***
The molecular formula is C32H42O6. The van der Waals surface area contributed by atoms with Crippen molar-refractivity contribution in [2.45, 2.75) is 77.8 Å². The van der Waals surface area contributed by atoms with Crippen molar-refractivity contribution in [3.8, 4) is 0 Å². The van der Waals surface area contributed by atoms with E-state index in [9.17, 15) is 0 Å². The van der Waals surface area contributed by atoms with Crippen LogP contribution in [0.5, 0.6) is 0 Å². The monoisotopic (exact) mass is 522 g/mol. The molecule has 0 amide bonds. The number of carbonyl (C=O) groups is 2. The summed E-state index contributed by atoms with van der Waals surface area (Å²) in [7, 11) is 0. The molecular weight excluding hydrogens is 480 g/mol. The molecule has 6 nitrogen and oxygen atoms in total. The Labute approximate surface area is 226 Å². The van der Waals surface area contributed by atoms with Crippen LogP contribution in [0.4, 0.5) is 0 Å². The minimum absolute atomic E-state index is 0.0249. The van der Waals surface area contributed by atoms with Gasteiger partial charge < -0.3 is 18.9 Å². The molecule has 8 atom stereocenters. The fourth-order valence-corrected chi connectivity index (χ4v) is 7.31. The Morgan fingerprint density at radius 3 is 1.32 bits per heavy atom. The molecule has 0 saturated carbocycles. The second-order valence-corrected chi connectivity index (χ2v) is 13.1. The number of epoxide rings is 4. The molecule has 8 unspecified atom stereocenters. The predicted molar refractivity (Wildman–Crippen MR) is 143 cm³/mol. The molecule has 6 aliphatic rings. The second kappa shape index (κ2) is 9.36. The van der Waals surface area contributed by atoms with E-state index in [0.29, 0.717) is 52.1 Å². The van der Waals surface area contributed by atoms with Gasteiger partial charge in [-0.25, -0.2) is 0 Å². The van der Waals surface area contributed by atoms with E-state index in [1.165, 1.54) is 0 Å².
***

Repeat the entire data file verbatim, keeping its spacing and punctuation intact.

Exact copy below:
The molecular formula is C32H42O6. The van der Waals surface area contributed by atoms with Crippen molar-refractivity contribution in [2.45, 2.75) is 77.8 Å². The van der Waals surface area contributed by atoms with Crippen molar-refractivity contribution in [3.8, 4) is 0 Å². The van der Waals surface area contributed by atoms with E-state index in [9.17, 15) is 0 Å². The van der Waals surface area contributed by atoms with Crippen LogP contribution in [0.5, 0.6) is 0 Å². The monoisotopic (exact) mass is 522 g/mol. The molecule has 0 amide bonds. The number of carbonyl (C=O) groups is 2. The summed E-state index contributed by atoms with van der Waals surface area (Å²) in [7, 11) is 0. The molecular weight excluding hydrogens is 480 g/mol. The molecule has 6 nitrogen and oxygen atoms in total. The Labute approximate surface area is 226 Å². The van der Waals surface area contributed by atoms with Crippen LogP contribution in [0.4, 0.5) is 0 Å². The minimum absolute atomic E-state index is 0.0249. The van der Waals surface area contributed by atoms with Gasteiger partial charge < -0.3 is 18.9 Å². The molecule has 8 atom stereocenters. The fourth-order valence-corrected chi connectivity index (χ4v) is 7.31. The Morgan fingerprint density at radius 3 is 1.32 bits per heavy atom. The molecule has 0 saturated carbocycles. The second-order valence-corrected chi connectivity index (χ2v) is 13.1. The number of epoxide rings is 4. The molecule has 8 unspecified atom stereocenters. The predicted molar refractivity (Wildman–Crippen MR) is 143 cm³/mol. The molecule has 6 aliphatic rings. The second kappa shape index (κ2) is 9.36. The van der Waals surface area contributed by atoms with E-state index in [0.29, 0.717) is 52.1 Å². The van der Waals surface area contributed by atoms with Gasteiger partial charge in [-0.25, -0.2) is 0 Å². The van der Waals surface area contributed by atoms with E-state index in [1.165, 1.54) is 0 Å².